baldeagleEstablished when the Northern Pacific pushed its main line through Northern Idaho in the 1880s, Clark Fork is the gateway into North Idaho’s giant outdoor playground. Located at the northeast end of Lake Pend Oreille on the Clark Fork River, this small but active community hosts a full range of outdoor activities, along with gift shops, restaurants, and lodging.

The geology in the area is a facinating story of the Ice Age Floods.  During the most recent episode of major ice-sheet expansion, between about 18,000 and 13,000 years ago, a lobe of the Cordilleran ice sheet advanced into the Idaho Panhandle to the area that is now occupied by Lake Pend Oreille, thus blocking the Clark Fork River drainage and causing Glacial Lake Missoula to form. At its largest, the lake was deeper than 2,000 feet deep at the dam and held over 500 cubic miles of water–as much as Lake Erie and Lake Ontario combined. The ice dam, however, was subject to repeated failure.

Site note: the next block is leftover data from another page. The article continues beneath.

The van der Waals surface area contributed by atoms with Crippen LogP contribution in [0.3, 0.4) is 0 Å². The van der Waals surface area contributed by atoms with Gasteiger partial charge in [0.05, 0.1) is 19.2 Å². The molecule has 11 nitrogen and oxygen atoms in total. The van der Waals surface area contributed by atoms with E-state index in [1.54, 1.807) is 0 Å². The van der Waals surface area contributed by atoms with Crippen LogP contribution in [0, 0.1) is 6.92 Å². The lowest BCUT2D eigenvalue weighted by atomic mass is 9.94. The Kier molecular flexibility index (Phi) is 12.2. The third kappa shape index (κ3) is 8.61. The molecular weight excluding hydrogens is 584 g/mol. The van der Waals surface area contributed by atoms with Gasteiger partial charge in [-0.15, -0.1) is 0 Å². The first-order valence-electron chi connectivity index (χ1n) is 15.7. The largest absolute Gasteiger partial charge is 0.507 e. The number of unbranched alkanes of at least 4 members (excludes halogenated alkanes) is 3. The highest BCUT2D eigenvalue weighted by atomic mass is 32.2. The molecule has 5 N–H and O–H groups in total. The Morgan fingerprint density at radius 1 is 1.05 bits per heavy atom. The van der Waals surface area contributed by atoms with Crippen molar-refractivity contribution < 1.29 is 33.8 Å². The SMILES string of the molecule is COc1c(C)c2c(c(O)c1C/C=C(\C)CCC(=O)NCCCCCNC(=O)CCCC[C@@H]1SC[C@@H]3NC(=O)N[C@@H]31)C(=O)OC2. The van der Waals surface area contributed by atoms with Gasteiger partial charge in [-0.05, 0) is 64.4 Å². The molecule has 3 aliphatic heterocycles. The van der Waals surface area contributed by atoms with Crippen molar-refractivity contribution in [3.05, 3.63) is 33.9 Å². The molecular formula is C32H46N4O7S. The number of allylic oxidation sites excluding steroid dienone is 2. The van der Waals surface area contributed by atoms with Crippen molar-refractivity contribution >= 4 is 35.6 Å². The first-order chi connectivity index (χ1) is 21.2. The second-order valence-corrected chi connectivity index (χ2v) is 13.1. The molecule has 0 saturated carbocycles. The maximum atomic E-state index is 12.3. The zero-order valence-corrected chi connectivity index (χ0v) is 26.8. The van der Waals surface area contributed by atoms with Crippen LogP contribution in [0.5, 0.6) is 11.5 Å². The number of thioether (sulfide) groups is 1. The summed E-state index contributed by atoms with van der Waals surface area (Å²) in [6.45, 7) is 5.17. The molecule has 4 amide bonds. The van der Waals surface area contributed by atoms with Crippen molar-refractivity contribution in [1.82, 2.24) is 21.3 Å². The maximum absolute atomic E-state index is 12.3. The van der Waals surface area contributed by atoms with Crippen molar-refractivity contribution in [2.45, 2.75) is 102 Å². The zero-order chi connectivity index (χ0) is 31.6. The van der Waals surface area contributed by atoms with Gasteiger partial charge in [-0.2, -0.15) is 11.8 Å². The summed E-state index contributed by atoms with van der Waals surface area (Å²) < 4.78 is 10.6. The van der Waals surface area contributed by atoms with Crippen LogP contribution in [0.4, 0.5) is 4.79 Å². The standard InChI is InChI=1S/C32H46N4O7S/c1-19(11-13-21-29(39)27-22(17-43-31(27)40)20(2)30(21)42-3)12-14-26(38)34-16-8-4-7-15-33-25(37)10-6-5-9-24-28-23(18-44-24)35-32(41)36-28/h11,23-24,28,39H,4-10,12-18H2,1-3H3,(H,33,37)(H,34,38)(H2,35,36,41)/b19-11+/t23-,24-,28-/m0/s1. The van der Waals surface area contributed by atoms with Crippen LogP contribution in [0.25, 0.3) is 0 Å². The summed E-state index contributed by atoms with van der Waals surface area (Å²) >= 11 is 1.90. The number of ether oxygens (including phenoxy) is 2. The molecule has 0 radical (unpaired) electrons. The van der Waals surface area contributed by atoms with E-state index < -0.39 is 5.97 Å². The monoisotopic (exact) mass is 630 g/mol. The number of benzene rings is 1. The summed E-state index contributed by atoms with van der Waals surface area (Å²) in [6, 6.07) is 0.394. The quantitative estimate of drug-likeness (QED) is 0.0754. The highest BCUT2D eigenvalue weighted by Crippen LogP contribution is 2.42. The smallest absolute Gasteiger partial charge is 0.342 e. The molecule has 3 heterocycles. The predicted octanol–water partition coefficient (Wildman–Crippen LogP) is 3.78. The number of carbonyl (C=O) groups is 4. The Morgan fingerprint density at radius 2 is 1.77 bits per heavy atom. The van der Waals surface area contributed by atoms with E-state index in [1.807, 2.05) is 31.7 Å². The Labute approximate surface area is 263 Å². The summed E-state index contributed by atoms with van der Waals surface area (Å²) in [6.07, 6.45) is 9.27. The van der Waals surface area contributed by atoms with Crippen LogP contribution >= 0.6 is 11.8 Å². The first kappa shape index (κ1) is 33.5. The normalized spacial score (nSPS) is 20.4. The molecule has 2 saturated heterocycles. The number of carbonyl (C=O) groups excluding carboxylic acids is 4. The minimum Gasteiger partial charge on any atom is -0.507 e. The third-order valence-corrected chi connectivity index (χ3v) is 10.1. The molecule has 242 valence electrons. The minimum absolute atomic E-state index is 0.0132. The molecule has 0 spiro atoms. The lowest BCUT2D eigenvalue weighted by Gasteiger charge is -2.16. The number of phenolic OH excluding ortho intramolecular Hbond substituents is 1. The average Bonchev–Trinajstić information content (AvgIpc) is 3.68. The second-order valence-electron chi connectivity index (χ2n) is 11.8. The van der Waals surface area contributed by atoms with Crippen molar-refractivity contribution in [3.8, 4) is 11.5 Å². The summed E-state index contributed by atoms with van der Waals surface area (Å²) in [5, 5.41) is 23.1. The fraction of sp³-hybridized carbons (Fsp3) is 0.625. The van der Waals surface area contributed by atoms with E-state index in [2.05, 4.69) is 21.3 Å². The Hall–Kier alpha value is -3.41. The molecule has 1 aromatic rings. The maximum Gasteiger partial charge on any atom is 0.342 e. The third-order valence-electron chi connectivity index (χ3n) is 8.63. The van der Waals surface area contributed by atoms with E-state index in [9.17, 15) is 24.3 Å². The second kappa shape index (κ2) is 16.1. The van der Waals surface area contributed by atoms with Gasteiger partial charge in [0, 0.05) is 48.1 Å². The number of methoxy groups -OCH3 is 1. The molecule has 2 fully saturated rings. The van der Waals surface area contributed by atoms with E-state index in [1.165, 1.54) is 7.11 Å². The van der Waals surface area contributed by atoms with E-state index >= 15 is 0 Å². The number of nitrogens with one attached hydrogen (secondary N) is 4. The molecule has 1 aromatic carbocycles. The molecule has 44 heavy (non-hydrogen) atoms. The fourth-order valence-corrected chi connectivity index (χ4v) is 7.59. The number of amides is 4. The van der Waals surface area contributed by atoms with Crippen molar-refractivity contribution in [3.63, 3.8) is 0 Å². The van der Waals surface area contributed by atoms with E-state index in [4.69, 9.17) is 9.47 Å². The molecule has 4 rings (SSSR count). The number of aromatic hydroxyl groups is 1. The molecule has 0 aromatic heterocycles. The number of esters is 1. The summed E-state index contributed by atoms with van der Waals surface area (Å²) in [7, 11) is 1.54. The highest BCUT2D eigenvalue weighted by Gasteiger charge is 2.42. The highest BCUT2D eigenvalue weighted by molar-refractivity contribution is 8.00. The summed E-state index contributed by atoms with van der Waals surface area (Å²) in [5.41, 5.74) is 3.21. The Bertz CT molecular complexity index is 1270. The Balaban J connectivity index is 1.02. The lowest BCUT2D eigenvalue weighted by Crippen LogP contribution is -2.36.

East of Clark Fork about 7½ miles along Highway 200 is the exit to Cabinet Gorge Dam viewpoint, only ½ mile west of the Montana border. Below the dam is the Cabinet Gorge Fish Hatchery, designed to handle 20 million Kokanee Salmon annually.

Make Clark Fork your port of entry to the Selkirk Loop from Montana or take an afternoon from Sandpoint and drive the Pend Oreille National Scenic Byway along Highway 200. Your may also take the Lake Pend Oreille-Kootenai River Super Side Trip from Sandpoint along the Pend Oreille National Scenic Byway through Clark Fork to the junction of Hwy 200 and State Hwy 56 in Montana.  This 112 mile route will return you to Bonners Ferry, back on the main International Selkirk Loop Route. You’ll be glad you did.